Statistics from Altmetric.com
We thank Kitamura et al. for their interest in our study and for providing their thoughts through correspondence.1 They reported interesting characteristics of Porphyromonas gingivalis (Pg) regarding rheumatoid arthritis (RA) as follows: (1) oral infection of Pg increased serum levels of lipopolysaccharide (LPS)2 3; (2) oral administration of Pg decreased the proportion of phylum Bacteroidetes 3; and (3) serum LPS levels were inversely associated with Bacteroides counts. In our metagenome-wide association study (MWAS) of the RA gut microbiome,4 5 we had identified high abundances of five species belonging to the genus Prevotella (i.e., P. denticola, P. marshii, P. disiens, P. corporis, and P. amnii) in the RA metagenome. Considering that Prevotella in the RA gut microbiome showed an inverse relationship with Bacteroides,6 7 disentanglement of gut microbiome link between Pg and the Prevotella spp. should be of interest.
In our RA MWAS, we had excluded Pg from the analysis because the average relative abundance of Pg was below the quality control threshold of 0.001%. Here, we additionally examined the case–control association test of Pg and found no significant association (P = 0.78). However, we found significant positive correlations of the relative abundance between Pg and three of the RA-associated five Prevotella species (i.e., P. denticola, P. corporis and P. amnii; P < 0.017; figure 1A). When we focused on the total abundance of the five Prevotella species, significant positive correlation was also found (r = 0.291, P = 0.0011). This result suggests that Pg and the Prevotella spp. in the RA gut microbiome cooperate in the RA pathophysiology.
Another concern by Kitamura et al. was the distinct distributions of the RA prognostic factors between the RA case groups with high and low abundance in the Prevotella spp or Pg. They reported that serum LPS-binding protein was positively correlated with activity indices and biomarkers of RA (e.g., Disease Activity Score 28-joint count C reactive protein (DAS28CRP), CRP, rheumatoid factor (RF) and anti-citrullinated peptide antibody (ACPA)).1 We assessed whether the relative abundance of the Prevotella spp and Pg showed the correlation with RF, ACPA, DAS28-CRP and the Steinbrocker stage. As for RF and ACPA, the RA cases were compared between the high-level and low-level groups stratified according to the threshold of 15 and 4.5 IU/mL, respectively. While Prevotella corporis had nominally significant positive correlation with ACPA (fold change = 3.18, P = 0.0098), most of the correlations were not significant (figure 1B). In our study samples, we did not observe positive correlation of the five Prevotella spp. and Pg with RA activity indices and biomarkers.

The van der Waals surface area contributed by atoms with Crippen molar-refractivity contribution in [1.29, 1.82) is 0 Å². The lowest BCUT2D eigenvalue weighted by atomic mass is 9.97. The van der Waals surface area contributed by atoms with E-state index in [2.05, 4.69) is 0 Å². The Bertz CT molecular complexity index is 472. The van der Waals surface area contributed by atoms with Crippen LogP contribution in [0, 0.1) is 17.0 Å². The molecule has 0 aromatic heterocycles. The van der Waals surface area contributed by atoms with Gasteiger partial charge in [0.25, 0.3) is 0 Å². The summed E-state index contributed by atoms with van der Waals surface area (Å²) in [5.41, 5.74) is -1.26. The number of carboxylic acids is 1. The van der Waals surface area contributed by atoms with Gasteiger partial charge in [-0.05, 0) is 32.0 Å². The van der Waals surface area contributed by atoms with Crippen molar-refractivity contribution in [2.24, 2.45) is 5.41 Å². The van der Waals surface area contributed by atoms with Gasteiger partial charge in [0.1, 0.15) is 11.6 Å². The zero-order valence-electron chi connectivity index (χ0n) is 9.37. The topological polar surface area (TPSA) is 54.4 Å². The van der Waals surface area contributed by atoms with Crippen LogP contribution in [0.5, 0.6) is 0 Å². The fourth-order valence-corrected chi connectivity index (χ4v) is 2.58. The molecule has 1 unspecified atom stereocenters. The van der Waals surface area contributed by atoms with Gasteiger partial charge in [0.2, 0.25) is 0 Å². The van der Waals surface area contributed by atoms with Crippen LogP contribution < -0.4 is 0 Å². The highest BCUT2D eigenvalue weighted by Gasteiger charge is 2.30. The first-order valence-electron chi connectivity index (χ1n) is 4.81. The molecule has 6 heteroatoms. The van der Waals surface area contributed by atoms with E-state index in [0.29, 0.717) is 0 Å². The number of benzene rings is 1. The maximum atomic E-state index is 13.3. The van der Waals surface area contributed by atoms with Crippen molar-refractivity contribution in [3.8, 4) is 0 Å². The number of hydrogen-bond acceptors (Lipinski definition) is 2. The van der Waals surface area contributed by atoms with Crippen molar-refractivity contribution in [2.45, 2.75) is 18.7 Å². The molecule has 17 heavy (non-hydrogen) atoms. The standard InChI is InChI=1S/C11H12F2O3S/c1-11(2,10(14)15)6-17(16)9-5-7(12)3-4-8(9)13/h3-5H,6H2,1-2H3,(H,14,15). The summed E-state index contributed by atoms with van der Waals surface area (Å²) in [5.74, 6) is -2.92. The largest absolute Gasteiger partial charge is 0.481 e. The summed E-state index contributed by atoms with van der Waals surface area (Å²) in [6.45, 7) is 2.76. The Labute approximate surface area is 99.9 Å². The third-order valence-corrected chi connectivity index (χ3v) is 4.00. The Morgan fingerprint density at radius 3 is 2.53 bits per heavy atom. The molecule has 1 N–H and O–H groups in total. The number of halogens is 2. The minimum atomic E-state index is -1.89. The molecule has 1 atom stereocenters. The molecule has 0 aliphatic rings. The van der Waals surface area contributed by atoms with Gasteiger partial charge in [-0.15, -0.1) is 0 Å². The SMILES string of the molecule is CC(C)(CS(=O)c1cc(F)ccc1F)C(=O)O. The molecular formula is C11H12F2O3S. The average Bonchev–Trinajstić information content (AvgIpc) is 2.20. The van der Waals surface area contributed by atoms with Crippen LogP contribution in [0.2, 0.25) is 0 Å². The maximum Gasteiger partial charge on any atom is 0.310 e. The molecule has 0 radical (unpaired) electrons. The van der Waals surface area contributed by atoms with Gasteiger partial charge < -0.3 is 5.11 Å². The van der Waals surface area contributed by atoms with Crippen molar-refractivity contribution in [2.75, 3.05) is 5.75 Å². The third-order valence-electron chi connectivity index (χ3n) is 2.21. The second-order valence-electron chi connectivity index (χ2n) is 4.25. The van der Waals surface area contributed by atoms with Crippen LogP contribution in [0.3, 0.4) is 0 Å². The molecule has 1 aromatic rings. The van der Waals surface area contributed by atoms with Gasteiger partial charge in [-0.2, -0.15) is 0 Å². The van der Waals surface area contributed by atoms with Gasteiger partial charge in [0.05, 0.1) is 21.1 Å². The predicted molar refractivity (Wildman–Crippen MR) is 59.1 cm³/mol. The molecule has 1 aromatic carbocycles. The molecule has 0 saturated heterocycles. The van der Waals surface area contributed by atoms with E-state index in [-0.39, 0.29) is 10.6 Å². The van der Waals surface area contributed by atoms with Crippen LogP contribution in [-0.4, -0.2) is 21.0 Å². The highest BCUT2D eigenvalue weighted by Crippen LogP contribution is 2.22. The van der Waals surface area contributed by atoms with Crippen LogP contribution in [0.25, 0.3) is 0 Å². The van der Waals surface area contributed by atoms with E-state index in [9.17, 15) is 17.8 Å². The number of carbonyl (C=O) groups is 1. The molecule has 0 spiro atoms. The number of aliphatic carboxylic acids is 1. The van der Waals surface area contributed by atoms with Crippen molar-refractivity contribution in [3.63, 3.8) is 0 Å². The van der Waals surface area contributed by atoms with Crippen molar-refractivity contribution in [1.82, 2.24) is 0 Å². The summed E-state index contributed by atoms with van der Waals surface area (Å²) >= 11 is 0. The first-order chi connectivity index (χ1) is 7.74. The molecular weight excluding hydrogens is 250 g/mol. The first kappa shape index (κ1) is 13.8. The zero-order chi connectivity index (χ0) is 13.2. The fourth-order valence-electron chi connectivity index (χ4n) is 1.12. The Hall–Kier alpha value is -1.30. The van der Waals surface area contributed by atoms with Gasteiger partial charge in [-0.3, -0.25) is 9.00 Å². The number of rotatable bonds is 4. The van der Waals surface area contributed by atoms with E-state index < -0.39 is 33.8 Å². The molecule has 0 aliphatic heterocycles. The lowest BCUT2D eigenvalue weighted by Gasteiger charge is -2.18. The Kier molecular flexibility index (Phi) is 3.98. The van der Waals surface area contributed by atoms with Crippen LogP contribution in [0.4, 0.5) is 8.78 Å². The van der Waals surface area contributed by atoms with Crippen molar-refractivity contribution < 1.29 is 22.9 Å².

In conclusion, our study suggests that Pg and the Prevotella spp. cooperate in the RA gut microbiome. Further studies focusing on the interaction of these two taxa are warranted to elucidate RA aetiology.
Patient consent for publication
Handling editor Josef S Smolen
Contributors TK and YO designed the study, conducted the data analysis and wrote the manuscript. YM and TN conducted the experiments collected the samples. YO supervised the study.
Funding The authors have not declared a specific grant for this research from any funding agency in the public, commercial or not-for-profit sectors.
Competing interests None declared.
Patient and public involvement Patients and/or the public were not involved in the design, or conduct, or reporting or dissemination plans of this research.
Provenance and peer review Commissioned; internally peer reviewed.
If you wish to reuse any or all of this article please use the link below which will take you to the Copyright Clearance Center’s RightsLink service. You will be able to get a quick price and instant permission to reuse the content in many different ways.